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Pioneer days of Evansville and vicinity
(1915)

Chapter VI: early days in Cooksville,   pp. 25-29


Page 26

work done, but for some reason it was never completed although the name,
the Rock River Valley railroad, still lingers in memory. Joshua Webb was
one of the early settlers of the  town   of  Porter. Grandpa Webb, as he
was familiarly called, was a kindly old gentleman, 
with his white locks and   stooped form. I shall always remember him, I suppose
because he would often times stop and talk with me, a mere boy, just as though
I had been an older person. It is well to be kind to the boys; they will
remember it. 
Settlement of Magnolia 
Magnolia was first settled in 1840. The pioneers were mostly from New York
state, namely: Joseph   Prentice, J. W. Parmer, Andrew Cotter, William Frockler,
Edward Basy and Stanford Hammond. Later came W. B. Howard, H. E. Barrett,
William Huyke and    Charles  Dunbar. The village was located in the fall
of 1843, Joseph Prentice building  thi first store, where he kept general
merchandise.  Mr. Cotter platted a part of his land for fuilding purposes.
A postoffice was established in 1848 and George  Mackenzie   was appointed
postmaster. Rev. Jameson was the first preacher and pastor of the Presbyterian
church. 
The hotel or tavern was built by George Mackenzie in 1841, the build- 
ing now used for a general store kept by Robert Acheson, who by his genial
disposition and obliging ways, is doing a fine business. 
I have a dance ticket that I will copy here. given in the early days. Perhaps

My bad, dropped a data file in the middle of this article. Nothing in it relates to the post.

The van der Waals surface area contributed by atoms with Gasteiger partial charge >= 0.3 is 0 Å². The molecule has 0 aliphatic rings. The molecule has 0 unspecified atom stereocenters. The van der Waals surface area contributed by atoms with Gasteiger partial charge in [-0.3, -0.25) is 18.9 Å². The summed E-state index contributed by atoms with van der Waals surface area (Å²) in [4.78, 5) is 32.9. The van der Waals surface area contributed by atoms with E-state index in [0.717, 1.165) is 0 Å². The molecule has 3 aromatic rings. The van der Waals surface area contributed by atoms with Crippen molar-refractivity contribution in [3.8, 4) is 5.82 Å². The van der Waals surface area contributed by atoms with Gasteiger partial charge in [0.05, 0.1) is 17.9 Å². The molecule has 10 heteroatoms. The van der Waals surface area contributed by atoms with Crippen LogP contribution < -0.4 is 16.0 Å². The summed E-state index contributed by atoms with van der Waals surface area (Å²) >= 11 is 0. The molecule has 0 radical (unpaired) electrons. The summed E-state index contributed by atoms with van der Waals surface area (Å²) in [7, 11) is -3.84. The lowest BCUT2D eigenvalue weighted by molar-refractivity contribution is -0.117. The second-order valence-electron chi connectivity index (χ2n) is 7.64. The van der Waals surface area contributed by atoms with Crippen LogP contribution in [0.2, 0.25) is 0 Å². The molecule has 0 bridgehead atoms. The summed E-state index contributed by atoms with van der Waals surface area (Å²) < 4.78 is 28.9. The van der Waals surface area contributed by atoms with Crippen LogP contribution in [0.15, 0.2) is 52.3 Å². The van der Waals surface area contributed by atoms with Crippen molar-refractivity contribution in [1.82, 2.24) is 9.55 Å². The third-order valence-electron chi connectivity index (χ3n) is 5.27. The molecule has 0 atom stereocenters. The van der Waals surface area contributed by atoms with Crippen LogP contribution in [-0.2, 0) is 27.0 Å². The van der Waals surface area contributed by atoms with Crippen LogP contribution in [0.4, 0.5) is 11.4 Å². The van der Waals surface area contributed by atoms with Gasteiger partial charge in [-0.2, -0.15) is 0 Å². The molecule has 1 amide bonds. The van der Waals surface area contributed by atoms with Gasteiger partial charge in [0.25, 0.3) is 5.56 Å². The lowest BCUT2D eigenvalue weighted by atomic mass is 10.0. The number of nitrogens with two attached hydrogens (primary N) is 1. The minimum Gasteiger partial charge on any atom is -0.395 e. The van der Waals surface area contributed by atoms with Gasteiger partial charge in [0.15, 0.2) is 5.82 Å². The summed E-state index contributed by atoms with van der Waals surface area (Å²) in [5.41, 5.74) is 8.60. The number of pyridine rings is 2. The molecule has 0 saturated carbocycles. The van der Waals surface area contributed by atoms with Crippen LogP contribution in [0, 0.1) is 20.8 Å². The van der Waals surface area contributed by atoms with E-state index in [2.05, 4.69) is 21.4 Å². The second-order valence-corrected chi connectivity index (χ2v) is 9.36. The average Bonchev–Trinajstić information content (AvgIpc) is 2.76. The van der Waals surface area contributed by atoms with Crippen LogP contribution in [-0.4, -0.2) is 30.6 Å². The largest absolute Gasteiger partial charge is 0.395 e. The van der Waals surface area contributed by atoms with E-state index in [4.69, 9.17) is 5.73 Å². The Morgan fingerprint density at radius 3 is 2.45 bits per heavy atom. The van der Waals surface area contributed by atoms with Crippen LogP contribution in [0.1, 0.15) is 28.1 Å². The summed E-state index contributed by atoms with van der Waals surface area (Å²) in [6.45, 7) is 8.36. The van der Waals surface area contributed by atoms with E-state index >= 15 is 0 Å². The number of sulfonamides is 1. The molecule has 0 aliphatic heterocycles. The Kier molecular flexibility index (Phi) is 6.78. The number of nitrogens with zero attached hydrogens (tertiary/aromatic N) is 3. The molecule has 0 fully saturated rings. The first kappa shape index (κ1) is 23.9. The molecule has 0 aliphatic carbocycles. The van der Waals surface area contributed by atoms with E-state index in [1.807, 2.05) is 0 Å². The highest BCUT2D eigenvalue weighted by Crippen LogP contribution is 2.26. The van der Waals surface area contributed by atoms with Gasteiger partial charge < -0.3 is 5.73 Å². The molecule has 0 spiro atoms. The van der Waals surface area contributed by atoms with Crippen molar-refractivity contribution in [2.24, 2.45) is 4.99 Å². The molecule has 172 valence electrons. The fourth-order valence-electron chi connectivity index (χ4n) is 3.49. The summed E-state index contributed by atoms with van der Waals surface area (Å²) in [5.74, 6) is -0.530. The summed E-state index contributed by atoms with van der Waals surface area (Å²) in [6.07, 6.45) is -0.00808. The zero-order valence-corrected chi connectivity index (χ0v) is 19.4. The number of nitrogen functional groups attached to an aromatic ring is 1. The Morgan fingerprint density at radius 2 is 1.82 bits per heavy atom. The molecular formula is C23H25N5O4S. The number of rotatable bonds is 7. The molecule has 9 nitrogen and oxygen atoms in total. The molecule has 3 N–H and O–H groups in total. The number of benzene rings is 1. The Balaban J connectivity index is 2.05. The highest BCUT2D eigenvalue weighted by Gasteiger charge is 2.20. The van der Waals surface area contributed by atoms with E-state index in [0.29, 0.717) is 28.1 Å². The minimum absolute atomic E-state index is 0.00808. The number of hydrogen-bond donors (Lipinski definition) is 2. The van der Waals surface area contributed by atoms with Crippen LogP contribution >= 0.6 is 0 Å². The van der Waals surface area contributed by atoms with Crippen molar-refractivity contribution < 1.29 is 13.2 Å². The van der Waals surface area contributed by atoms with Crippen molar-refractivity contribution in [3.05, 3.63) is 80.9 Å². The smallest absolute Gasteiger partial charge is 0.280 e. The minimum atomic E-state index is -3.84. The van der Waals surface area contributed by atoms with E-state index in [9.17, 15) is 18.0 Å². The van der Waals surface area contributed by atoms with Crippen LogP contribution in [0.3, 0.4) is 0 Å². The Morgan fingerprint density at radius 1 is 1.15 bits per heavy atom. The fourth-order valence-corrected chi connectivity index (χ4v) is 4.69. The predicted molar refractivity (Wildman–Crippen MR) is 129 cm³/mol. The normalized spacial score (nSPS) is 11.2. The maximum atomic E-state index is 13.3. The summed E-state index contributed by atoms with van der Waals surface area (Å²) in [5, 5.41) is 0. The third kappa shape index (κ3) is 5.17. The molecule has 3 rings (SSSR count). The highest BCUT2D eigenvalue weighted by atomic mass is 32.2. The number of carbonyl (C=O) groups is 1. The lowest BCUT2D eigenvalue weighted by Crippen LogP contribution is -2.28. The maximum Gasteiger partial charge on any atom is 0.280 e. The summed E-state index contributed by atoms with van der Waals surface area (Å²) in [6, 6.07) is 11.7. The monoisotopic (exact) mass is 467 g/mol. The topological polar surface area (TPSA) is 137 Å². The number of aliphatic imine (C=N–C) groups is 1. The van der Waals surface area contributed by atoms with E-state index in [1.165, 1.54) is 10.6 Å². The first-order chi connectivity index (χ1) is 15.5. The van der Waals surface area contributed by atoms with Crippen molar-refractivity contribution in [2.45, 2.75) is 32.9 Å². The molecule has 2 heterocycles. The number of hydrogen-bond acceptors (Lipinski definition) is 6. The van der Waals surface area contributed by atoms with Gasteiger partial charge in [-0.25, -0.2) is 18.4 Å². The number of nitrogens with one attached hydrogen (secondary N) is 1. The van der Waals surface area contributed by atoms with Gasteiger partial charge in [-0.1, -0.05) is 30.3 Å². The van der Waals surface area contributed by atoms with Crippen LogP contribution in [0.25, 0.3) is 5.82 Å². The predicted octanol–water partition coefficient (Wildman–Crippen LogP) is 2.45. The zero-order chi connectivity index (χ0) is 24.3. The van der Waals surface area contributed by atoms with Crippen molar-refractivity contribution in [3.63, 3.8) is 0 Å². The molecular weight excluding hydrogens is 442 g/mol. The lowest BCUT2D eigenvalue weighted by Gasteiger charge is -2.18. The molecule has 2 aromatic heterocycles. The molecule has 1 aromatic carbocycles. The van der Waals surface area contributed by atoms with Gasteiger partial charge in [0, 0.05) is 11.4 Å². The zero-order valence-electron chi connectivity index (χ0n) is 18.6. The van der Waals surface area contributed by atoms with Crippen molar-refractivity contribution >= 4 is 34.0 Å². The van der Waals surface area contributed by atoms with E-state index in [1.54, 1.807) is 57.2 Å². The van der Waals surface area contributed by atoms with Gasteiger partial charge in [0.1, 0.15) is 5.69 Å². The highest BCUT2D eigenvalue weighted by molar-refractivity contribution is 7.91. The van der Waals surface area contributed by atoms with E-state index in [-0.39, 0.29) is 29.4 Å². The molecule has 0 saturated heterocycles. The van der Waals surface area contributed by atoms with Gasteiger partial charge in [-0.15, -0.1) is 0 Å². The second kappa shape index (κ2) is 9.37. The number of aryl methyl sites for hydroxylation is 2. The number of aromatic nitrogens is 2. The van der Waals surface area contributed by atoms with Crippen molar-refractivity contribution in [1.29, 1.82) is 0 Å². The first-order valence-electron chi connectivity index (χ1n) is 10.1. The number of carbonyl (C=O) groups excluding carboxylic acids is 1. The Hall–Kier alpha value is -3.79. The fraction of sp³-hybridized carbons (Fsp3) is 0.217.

there are some early settlers who will recognize some if not all the names.
"Christmas ball to be held at the Dunbar House in Magnolia on Thursday
evening, December 24. 1857. Committee of arrangements: David Van Wart, Porter;
S. Conch, Footville; Henry Millspaugh, Evansville; Joseph Baker, Austin Bowen,
  Albany; James    Howard, Magnolia. Room   managers: Frank    Clifford,
Charles Clifford, Sidney Smith. J. S. Warn. Music by    Hallock's band, Janesville.
The Old Mill 
The old mill by the stream has been written about in   verse  and prose.
Evansville has got the  old mill by the stream, but she has long been silent.
In 1847 Erastus Quivey built the dam  and a   sawmill. It doesn't look now
as if there ever was any use for a sawmill, but at that time there was considerable
timber to be sawed. In 1848 Mr. Quivey built the gristmill. There was  at
 that time water enough to run both mills the greater part of the year, but
as 
the supply of logs began to fail the sawmill went out of use and was torn
down. The first waterwheel used in the gristmill was what they called an
overshot wh eel; the flume carrying the water from  the  race passed over
and fell into the buckets that surrounded the wheel and thus caused the wheel
to  turn  around, furnishing the power to run the machinery. 
After a time the owners thought they could save power by taking the 
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